A lot of the time (but not always!), skepticism is construed as managing risk.
Personally, I believe that skepticism has become a mindset that has gained major footing in American culture. It’s like a screen that colors our daily sentiment. We are weighed down by it, and a lot of the time will approach a new situation with a level of negative skepticism as a defence mechanism so to avoid meaningful change.
But I think what’s key to note here is that it’s fine to be skeptical on a topic. Friedrich Nietzsche once said, “Great intellects are skeptical,”. However, it can be detrimental to be a skeptical person. This mindset will only hold someone back from their potential, their ability to grow, and their ability to be their best self.
Whilst middle managers may lean ever so slightly towards the skepticism end of the risk management scale while they develop broader situational development, executives should be in risk management mode to best lead the organization and their teams.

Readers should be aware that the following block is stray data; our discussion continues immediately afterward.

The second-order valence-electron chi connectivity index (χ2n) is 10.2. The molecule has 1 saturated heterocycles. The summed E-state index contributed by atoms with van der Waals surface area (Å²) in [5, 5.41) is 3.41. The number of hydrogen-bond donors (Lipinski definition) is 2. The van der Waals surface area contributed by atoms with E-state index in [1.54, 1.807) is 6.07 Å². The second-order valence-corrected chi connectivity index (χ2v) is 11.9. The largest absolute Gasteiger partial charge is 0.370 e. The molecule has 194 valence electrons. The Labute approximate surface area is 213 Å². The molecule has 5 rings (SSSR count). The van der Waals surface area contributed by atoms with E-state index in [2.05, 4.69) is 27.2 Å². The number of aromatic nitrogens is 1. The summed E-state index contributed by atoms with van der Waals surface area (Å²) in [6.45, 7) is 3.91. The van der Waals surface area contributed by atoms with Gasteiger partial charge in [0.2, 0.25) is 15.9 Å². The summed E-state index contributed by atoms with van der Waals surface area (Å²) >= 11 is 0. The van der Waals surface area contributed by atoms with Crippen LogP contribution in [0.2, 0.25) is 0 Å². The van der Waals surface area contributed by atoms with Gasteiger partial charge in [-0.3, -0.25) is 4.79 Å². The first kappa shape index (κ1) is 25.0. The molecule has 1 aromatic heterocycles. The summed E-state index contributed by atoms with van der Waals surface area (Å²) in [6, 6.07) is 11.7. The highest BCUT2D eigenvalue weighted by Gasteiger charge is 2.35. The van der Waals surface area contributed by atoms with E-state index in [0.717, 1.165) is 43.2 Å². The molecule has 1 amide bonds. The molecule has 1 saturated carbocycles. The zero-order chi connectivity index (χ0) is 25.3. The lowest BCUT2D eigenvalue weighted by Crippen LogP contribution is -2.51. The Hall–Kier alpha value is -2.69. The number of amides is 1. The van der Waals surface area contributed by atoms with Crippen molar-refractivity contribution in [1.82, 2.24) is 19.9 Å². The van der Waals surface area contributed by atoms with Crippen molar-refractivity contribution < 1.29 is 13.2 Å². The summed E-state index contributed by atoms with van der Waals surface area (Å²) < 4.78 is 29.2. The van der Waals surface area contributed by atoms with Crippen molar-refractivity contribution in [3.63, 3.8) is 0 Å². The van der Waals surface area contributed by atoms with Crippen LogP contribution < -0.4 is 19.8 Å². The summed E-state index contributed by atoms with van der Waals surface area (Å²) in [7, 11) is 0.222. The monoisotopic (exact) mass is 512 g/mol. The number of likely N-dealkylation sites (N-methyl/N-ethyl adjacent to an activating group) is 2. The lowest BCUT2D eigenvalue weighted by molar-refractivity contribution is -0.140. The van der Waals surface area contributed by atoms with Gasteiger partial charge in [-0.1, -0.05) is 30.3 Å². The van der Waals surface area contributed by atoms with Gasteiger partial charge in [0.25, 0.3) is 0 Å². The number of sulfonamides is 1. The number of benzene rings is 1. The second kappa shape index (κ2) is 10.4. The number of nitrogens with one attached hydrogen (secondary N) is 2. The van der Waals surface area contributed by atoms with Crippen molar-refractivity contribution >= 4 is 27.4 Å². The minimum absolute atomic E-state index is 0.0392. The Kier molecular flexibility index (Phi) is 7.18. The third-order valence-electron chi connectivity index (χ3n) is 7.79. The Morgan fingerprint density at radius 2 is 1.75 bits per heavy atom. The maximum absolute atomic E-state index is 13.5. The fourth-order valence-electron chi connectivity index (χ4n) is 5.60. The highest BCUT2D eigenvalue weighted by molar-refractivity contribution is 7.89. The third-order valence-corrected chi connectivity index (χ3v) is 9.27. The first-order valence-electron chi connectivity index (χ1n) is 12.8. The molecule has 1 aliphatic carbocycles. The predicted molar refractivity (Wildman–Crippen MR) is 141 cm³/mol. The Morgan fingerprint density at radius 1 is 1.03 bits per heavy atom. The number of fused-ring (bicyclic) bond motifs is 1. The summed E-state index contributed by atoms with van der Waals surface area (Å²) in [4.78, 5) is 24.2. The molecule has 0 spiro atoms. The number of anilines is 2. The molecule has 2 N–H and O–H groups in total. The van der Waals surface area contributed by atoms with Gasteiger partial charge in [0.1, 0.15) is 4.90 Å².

This is about incorporating a healthy dose of risk management when making decisions and strategizing to push the company to a new level. It’s about understanding how to navigate compliance and regulatory, protecting company assets, understanding economic outcomes, and communicating plausible scenarios. It’s not about apprehension to change, distrust in the new perspectives, reluctance to evaluate new opportunities, and being suspicious of the unknown. Managing risk versus skepticism is often the difference in making inclusive decisions and creating a culture for broad, needed change.
If we were to apply this to a chief financial officer’s (CFO) role, being seen as skeptical will mean that the most creative and innovative ideas will go around them. It is likely that they won’t be brought into the decision-making process if their lens is always a skeptical and pessimistic one; they will be pushed away from the decision table. To be a good partner to these potential innovations, they have to have a healthy sense of risk management. This means covering potential blind spots without stunting innovative growth opportunities.
However, just like being too far on the skeptical side of this scale can hold you back, being too far on the optimistic side can also have drawbacks – most notably, making decisions without considering the risks at all.
Finding a balance between these two will make for an executive who is managing risk while also taking risks, as without any risk there is no reward.
If you would like to discuss how we can help coach an effective risk management strategy to your executive team, please get in touch with me at firstname.lastname@example.org